The Commission report criticizes court cases, filed during the Sirisena-Wickremesinghe government, against military personnel and Rajapakse allies, using the “baseless allegations made against real war heroes by pro-western leaders, inspired by the Tamil Diaspora.” This is a bald-faced lie. By UN estimates, in the final months of the war alone, the military’s indiscriminate attacks killed at least 40,000 Tamil civilians.
The Sirisena-Wickremesinghe government came to power in January 2015, promising to address the suppression of democratic rights, war crimes and human rights violations, and investigate the rampant corruption during Mahinda Rajapakse’s rule. It also promised to improve the social conditions of working people in order to exploit widespread opposition to the Rajapakses.
The election of Sirisena as president was part of a US-sponsored regime-change operation. Washington had backed the war against the LTTE and turned a blind eye to the government’s war crimes. However, the US was hostile to Mahinda Rajapakse’s ties with Beijing, under conditions where the Obama administration was determined to encircle and undermine China.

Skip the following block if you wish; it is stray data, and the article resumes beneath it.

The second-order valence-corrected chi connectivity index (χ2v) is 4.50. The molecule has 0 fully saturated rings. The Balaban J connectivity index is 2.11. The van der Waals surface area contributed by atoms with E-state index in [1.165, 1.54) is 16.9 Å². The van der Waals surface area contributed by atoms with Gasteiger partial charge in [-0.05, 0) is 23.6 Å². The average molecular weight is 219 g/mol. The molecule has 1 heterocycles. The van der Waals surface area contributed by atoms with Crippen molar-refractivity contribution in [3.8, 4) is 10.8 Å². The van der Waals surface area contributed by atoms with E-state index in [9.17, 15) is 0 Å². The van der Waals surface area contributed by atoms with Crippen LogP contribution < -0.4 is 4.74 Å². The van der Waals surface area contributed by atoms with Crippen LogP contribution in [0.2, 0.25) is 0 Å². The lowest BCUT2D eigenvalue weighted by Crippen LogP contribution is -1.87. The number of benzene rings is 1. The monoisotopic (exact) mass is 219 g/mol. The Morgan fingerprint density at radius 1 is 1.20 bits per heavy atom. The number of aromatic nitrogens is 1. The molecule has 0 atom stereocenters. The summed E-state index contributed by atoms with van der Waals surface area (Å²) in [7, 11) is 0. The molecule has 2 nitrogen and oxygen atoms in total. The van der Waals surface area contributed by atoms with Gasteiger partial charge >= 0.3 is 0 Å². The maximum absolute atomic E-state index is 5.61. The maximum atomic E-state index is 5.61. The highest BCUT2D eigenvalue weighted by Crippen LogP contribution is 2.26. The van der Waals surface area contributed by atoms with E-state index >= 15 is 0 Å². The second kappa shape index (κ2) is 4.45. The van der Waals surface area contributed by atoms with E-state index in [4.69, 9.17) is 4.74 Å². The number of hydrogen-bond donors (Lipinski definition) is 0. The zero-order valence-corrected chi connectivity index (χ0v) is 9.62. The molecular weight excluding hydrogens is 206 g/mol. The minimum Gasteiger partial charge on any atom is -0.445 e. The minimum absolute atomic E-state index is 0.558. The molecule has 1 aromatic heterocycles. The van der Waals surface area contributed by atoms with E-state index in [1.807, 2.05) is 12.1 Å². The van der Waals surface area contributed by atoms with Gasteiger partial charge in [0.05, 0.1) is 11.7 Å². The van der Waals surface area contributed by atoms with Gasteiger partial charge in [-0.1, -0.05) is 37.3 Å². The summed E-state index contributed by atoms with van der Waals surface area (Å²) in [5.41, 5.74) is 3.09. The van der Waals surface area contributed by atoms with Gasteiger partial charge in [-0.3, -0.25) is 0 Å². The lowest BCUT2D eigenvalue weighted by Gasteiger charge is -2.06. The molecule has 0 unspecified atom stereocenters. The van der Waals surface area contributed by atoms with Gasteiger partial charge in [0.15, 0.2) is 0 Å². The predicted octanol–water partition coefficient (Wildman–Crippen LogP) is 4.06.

After coming to power, the Sirisena-Wickremesinghe government had no real interest in taking any action over war crimes, not least because the parties that made up the government were also responsible for the brutal 30-year communal war and its many atrocities. Limited legal action was taken in response to public opposition.
Cases were filed over some abductions by military-aligned death squads, the killing and harassment of journalists, and corruption. Virtually all these cases are still dragging on.
Now, on the pretext of ending “political victimization,” the current Rajapakse government is proposing to terminate these cases, including:
* The high court trial against former navy commander retired Rear Admiral, Wasantha Karannagoda, Lt. Colonel, H.M.P. Chandana Kumara Hettiarachchi and several high-ranking navy officers, over the abduction and disappearance of 11 Tamil youth in Colombo and suburban areas during 2008-2009.
* The indictment of navy intelligence officer Gamini Seneviratne in the high court over the killing of Jaffna district MP Nadarajah Raviraj in 2006.
* Those accused of the high-profile murder of Sunday Leader editor Lasantha Wickrematunge in January 2009, and those charged for abduction and torture of journalist Keith Noyahr are to be released.